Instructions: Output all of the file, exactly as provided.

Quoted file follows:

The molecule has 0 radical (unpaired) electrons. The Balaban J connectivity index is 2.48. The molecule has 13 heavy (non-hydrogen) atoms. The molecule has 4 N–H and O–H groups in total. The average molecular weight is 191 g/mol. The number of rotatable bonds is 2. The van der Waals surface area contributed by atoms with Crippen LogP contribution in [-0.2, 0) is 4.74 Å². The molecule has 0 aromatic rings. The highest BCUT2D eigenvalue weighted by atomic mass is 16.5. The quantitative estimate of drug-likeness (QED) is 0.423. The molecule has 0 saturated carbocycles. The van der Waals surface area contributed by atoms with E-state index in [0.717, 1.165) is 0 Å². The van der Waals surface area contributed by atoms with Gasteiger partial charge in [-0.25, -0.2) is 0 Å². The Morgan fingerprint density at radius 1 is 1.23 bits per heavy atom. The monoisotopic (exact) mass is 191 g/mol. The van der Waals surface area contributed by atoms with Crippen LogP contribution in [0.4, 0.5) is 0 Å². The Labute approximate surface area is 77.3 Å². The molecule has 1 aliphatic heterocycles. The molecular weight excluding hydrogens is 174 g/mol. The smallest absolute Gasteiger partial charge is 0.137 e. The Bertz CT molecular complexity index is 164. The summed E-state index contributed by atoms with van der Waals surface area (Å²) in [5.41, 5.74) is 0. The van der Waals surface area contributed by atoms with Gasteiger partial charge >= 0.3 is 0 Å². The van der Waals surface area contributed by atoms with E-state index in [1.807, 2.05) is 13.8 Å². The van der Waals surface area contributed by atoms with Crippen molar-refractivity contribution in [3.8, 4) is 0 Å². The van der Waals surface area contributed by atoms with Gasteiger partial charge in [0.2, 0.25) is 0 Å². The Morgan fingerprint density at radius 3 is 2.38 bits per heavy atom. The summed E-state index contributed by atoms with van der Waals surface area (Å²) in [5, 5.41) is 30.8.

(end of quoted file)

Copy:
The molecule has 0 radical (unpaired) electrons. The Balaban J connectivity index is 2.48. The molecule has 13 heavy (non-hydrogen) atoms. The molecule has 4 N–H and O–H groups in total. The average molecular weight is 191 g/mol. The number of rotatable bonds is 2. The van der Waals surface area contributed by atoms with Crippen LogP contribution in [-0.2, 0) is 4.74 Å². The molecule has 0 aromatic rings. The highest BCUT2D eigenvalue weighted by atomic mass is 16.5. The quantitative estimate of drug-likeness (QED) is 0.423. The molecule has 0 saturated carbocycles. The van der Waals surface area contributed by atoms with E-state index in [0.717, 1.165) is 0 Å². The van der Waals surface area contributed by atoms with Gasteiger partial charge in [-0.25, -0.2) is 0 Å². The Morgan fingerprint density at radius 1 is 1.23 bits per heavy atom. The monoisotopic (exact) mass is 191 g/mol. The van der Waals surface area contributed by atoms with Crippen LogP contribution in [0.4, 0.5) is 0 Å². The Labute approximate surface area is 77.3 Å². The molecule has 1 aliphatic heterocycles. The molecular weight excluding hydrogens is 174 g/mol. The smallest absolute Gasteiger partial charge is 0.137 e. The Bertz CT molecular complexity index is 164. The summed E-state index contributed by atoms with van der Waals surface area (Å²) in [5.41, 5.74) is 0. The van der Waals surface area contributed by atoms with Gasteiger partial charge >= 0.3 is 0 Å². The van der Waals surface area contributed by atoms with E-state index in [1.807, 2.05) is 13.8 Å². The van der Waals surface area contributed by atoms with Crippen molar-refractivity contribution in [3.8, 4) is 0 Å². The van der Waals surface area contributed by atoms with Gasteiger partial charge in [0.2, 0.25) is 0 Å². The Morgan fingerprint density at radius 3 is 2.38 bits per heavy atom. The summed E-state index contributed by atoms with van der Waals surface area (Å²) in [5, 5.41) is 30.8.